If you’re not familiar with it yet, you will be in 2010 when it’s released — and there’s plenty of buzz about it now.
It’s the one-man film of an American contractor in Iraq whose convoy is ambushed by Iraqi insurgents.
Kidnapped and buried alive, he comes to in a coffin … with only a dying cell phone, a lighter and a knife … oh, and desert sand trickling through a tiny hole in the wooden box.
Reading the 80-page script, I felt nauseous and sick, as though I was in his shoes myself.
I won’t say anything more about the plot, other than that this movie is going to make its audience squirm — that is, if they can sit through an entire film shot in one very claustraphobic location.
I bring this film up not because I adore Ryan Reynolds (and I do) but because Ryan’s character — Paul — is facing the absolute of fears: certain, imminent death.
He’s literally trapped, and he has no way out … unless by some miracle he gets rescued.
At a time like this, all Paul’s problems (his anxiety disorder; choosing to go against his wife’s wishes to go to Iraq for this job; being admittedly not the best dad to his son; grappling with his aging/ailing mother suffering from Alzheimer’s) seem miniscule in comparison to what he’s facing: death at the hands of insurgents.
Which brings me to my own notion of fear.
I know I have said here at times that I fear getting heavy again, but that fear is ridiculous when you think of it in terms of a life or death situation like Paul’s.
Granted, most of us will never face our mortality by being buried alive in the Iraqi desert. But every day, we choose to face challenges either head-on, or skirting around them.
As you know, my biggest challenges I pound away at here are disordered eating/body acceptance/food issues.
Some days, I think I face disordered eating head-on: when I choose to listen to my body and eat intuitively, when I end my workout a little early because my body is tired, when I suggest to my husband, “Let’s go for Italian tonight (like I did this past Saturday night), or when I resist the urge to emotionally eat.
Some days, I skirt around disordered eating: when I journal Points even though it’s not necessary at this point; when I convince myself extra exercise is a great way to “kill some time;” when I buy FF fro-yo even though I really want chocolate, when I wake at 2 a.m. and am on autopilot in the kitchen.
But regardless of how I’m facing the challenges, I’m dealing with them now, with a clarity and awareness I didn’t have a year ago … and that is, indeed, priceless.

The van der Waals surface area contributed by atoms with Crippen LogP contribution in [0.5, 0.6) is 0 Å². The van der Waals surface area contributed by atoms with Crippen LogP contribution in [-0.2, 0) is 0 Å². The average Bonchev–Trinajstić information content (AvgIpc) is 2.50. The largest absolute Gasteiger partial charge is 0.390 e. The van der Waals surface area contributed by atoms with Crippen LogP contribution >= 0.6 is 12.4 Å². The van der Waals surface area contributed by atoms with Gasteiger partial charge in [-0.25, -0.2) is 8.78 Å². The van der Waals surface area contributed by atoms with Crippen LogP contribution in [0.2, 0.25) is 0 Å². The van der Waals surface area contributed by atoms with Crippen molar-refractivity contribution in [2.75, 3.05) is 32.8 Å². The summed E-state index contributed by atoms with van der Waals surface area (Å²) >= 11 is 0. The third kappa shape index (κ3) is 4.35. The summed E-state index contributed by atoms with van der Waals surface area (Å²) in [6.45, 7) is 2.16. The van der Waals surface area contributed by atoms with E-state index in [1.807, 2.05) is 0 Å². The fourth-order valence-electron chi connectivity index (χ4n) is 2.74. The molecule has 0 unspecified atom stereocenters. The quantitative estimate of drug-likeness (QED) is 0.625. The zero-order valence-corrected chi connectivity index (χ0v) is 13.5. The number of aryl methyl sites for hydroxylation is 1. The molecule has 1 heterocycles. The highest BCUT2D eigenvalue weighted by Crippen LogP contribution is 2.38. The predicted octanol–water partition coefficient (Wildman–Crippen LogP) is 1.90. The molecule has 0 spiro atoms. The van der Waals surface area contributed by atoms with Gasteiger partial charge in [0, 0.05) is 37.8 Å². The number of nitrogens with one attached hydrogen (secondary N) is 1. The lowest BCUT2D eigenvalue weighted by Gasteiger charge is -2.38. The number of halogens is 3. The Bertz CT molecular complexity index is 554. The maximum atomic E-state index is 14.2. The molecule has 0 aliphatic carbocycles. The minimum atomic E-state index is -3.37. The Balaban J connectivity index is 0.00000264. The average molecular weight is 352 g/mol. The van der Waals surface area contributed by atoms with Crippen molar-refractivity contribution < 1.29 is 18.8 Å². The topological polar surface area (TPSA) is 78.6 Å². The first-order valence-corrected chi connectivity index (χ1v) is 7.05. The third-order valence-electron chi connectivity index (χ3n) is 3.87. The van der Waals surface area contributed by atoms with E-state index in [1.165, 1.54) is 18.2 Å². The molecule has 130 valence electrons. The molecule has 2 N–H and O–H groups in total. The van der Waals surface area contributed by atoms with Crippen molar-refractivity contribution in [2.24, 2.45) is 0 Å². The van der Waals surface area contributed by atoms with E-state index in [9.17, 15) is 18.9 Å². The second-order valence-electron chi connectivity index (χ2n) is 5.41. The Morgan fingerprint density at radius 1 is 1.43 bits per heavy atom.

Two of my biggest real fears are drowning and being in a runaway car with no brakes. I’ve had nightmares of both of these things happening since as far back as I can remember — maybe age 3 or 4?
Do I let these fears paralyze me? Do I not swim, or not drive? No, not at all. I have to face them head-on. Likewise, living a life of “fearing fat” would be ludicrous.
I find it almost a form of self pay-back that those (pre-blogging) three or so years I spent living in fear of gaining weight back (obsessing, over-exercising, restricting) … the slow creep I feared did happen in the end, at my own hands, no less!
I didn’t gain back all of it, but enough. And though I gained weight, it wasn’t the end of the world.
Hello, it’s not the end of the world. In the grand scheme of things, it’s just weight.
And unlike Paul, I’m not trapped in some (DE) coffin forever. I have options, and I can choose to breathe.
Ok, so how am I going to “breathe?” you ask.
Well, in the comments yesterday, Lorrie asked if I’ve been eating intuitively or counting Points.
The truth is, I’ve been doing a little of both. Technically if I were solely following WW, I’d have gone “over” every week (which, to me, means I’ve eaten all my given target and extra points but then needed to use some activity points, too). I realize this might still sound obsessive to someone who isn’t familiar with WW, but it is just a language as natural to me as any other now.
I argue it’s not obsessive because I’m eating first and journaling after most days (which allows for more mental freedom) . Plus, I stopped with the spreadsheets and Sparkpeople when I agreed to try IE, and I have not deprived myself of anything really these past couple weeks of trying to eat intuitively as I can.
I can’t ditch my food journal — it’s too ingrained in who I am. But I’m trying not to sweat the fact that I “go over.” I realize this is still not 100% IE, but it’s the best I can do for me.
And I’m breathing a little easier without the looming cloud of “Oh no, I already finished my Points for the day!” hanging over me. Part of listening to my body means just that: listening to my body. Even if it means eating pretzels when I know almonds are the “healthier” option.
Ultimately, all fears are rational to the person feeling them; it’s what we do about that fear/how we handle the fear that makes us who we are.
And if we’re blessed enough to have a choice in how we handle that fear then we might as well face it head-on; we might as well breathe.
Because there will always be people/characters like Paul who don’t have a choice, who are struggling for breath.
How about you? What do you fear the most?